When Voting Is Compliant But Not Accessible

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A roll of "I Voted" stickers

The United States votes on November 3rd, 2020. Despite the back and forth on a few hot ticket items, most Americans are excited and appreciate the chance to exercise their civil liberty. Voting is the time to make your voice heard. Still, over the last few months, we’ve seen many accessibility issues that prevent Americans with disabilities from being as informed as everyone else, and it raises cause for concern. 

The Top 4 Accessibility Issues:

Some of these pain points are barriers that can be resolved with help at the voting booth, or a painstaking workaround. But if they aren’t all addressed, you still can’t vote accurately no matter how prepared you are. And that’s problematic because Americans with disabilities are accustomed to coming up with a voting plan and coming prepared. A plan where they pick a route, confirm their means of transportation and call ahead to the polling place. The plan includes asking if they’ll also need headphones, an assistive device, etc. Not to mention researching candidates for positions they are for and against (which every American should do).

Accessible Ballots

After several requests for accessible ballots, we’ve identified a big concern: a ballot may be compliant and not accessible. But how? A ballot document presents as a table with rows and columns.  Under the WCAG standards, a table has to be tagged in a specific way.  The layout of most ballots are assembled in a way that makes the content very difficult to follow when properly tagged.  For example; a recent ballot, when tagged according to WCAG standards, will read all of the democrat candidates, then all of the republican candidates, then all of the independent candidates; paying no regard to the office they are seeking.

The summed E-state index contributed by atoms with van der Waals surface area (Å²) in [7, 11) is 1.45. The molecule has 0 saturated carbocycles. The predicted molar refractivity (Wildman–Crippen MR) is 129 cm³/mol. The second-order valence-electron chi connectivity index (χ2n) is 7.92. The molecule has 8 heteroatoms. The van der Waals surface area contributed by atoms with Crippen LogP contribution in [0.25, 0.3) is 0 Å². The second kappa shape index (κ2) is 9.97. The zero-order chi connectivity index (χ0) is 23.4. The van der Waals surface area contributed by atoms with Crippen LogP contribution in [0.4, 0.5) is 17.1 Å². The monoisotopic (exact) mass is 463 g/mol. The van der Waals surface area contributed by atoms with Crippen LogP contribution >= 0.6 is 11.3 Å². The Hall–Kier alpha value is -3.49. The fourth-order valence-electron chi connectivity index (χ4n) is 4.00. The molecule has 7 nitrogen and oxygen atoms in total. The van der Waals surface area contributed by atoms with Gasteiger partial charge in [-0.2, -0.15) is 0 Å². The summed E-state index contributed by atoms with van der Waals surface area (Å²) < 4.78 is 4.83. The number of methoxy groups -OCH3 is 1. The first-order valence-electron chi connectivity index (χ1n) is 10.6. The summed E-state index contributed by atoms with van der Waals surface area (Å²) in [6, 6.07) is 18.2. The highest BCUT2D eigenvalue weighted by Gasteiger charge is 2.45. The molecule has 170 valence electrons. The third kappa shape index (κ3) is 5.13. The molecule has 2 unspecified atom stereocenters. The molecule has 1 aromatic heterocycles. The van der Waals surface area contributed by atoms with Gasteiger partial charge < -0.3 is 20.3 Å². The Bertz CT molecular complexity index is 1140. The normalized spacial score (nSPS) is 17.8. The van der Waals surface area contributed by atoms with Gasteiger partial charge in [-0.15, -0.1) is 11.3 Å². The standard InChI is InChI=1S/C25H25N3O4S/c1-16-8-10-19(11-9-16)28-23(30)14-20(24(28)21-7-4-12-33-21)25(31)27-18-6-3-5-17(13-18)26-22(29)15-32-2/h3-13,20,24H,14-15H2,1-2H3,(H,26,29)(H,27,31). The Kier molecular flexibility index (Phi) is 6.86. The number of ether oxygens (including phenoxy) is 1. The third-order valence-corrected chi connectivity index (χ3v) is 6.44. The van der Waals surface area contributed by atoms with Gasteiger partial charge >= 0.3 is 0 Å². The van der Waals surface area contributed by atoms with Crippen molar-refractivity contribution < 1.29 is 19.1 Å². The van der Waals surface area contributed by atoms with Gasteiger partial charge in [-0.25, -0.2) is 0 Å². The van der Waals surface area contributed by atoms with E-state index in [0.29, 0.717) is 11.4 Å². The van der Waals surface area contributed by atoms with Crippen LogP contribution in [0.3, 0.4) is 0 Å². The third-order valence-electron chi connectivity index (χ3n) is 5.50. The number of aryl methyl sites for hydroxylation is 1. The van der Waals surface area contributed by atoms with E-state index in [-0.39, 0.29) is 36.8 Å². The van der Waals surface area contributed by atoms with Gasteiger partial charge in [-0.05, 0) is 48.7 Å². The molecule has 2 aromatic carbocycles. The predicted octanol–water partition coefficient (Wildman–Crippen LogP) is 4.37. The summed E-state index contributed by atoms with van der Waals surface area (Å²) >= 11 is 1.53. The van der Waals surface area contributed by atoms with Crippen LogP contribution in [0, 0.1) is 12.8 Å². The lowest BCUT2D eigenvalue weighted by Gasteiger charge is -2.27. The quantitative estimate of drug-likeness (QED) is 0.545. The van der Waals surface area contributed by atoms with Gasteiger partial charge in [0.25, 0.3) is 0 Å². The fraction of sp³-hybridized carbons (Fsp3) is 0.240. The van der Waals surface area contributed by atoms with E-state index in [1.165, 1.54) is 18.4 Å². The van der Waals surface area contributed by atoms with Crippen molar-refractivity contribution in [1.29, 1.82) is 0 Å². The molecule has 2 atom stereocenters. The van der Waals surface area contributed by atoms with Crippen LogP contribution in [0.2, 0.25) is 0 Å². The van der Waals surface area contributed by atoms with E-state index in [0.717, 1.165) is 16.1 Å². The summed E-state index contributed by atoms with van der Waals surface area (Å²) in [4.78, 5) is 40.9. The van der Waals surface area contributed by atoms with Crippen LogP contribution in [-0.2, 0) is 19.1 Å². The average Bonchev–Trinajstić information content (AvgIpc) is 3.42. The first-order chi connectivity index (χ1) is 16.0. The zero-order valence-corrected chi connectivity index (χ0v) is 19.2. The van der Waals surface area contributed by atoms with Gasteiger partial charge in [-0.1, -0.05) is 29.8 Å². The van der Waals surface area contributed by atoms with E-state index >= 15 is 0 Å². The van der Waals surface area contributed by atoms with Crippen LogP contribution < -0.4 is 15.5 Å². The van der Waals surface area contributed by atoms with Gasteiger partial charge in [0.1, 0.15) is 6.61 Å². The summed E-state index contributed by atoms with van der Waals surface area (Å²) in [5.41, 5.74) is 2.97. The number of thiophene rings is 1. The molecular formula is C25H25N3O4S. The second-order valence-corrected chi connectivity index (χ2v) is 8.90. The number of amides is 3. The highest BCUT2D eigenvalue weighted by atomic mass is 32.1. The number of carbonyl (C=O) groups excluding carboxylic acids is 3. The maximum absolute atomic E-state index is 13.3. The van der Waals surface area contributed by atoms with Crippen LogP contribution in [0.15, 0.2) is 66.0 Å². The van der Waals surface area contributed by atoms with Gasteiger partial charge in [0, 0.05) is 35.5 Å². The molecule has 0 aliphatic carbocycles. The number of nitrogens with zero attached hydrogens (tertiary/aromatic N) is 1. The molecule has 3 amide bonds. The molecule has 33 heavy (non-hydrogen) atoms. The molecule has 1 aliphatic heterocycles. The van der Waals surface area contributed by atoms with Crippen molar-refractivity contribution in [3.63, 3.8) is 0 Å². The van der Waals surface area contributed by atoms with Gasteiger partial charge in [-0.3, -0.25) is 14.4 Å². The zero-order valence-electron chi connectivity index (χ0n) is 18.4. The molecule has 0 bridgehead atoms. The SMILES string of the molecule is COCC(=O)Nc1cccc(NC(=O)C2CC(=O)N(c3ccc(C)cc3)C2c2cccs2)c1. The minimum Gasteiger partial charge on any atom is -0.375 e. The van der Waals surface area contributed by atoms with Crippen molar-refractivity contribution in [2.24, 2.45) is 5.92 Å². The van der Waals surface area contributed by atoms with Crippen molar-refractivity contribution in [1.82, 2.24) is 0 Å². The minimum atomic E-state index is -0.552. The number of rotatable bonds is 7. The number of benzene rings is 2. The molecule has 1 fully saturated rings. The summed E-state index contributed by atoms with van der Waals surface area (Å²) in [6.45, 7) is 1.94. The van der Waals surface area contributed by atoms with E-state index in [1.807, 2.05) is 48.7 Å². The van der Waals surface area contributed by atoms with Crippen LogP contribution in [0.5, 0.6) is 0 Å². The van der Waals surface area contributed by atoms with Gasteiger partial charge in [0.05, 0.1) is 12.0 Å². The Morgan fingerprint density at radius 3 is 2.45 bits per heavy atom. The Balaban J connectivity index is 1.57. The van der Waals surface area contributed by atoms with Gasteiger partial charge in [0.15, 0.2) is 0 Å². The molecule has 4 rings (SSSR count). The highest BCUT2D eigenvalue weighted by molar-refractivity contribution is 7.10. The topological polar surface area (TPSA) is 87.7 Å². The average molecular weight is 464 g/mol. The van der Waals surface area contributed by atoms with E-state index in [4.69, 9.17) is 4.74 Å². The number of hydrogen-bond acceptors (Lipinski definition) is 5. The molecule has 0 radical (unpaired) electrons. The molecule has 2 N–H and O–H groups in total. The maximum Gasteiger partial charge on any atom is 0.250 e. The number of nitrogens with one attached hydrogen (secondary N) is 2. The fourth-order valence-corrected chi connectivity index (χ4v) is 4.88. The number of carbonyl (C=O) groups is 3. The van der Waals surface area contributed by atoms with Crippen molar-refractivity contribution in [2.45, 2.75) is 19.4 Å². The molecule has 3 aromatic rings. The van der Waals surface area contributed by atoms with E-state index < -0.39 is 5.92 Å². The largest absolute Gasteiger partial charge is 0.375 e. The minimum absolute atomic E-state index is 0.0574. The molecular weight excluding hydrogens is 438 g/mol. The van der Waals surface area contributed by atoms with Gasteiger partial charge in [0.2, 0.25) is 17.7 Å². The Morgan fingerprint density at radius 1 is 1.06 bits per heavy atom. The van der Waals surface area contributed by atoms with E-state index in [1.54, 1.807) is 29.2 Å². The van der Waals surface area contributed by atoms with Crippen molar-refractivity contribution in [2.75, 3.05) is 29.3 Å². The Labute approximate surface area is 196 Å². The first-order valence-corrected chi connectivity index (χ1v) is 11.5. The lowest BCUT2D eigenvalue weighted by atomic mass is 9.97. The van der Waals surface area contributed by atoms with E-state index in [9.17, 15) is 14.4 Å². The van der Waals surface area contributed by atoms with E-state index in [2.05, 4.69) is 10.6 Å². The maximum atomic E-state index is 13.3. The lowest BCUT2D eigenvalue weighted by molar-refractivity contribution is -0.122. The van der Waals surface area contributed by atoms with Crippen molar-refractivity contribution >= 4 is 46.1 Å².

In the example below, as a WCAG compliant document, the table would read the headers, and across the row; not down the column.  For the ballot to be easily understood and accessible, the reader would need it to read the Column header “Presidential Electors for President and Vice President, vote for one: Democratic, Joseph R. Biden for President, Kamala D. Harris for Vice President; Republican, Donald J. Trump for President, Michael R Pence for Vice President” and so on.

To make the ballot truly accessible, the content had to be tagged in a different format that allows the listener to hear all of the candidates for a particular office and let them choose from those candidates.  They are able to hear all of the candidates running for president, rather than all of the candidates for a particular party.

A ballot before it's remediated to an accessible ballot.
A Sample Ballot

In this case, compliance with the WCAG standard makes the document less accessible. Some say a visual layout can influence a voter, so imagine, for a second, the implications of formatting on a non-visual voter?

What about WCAG?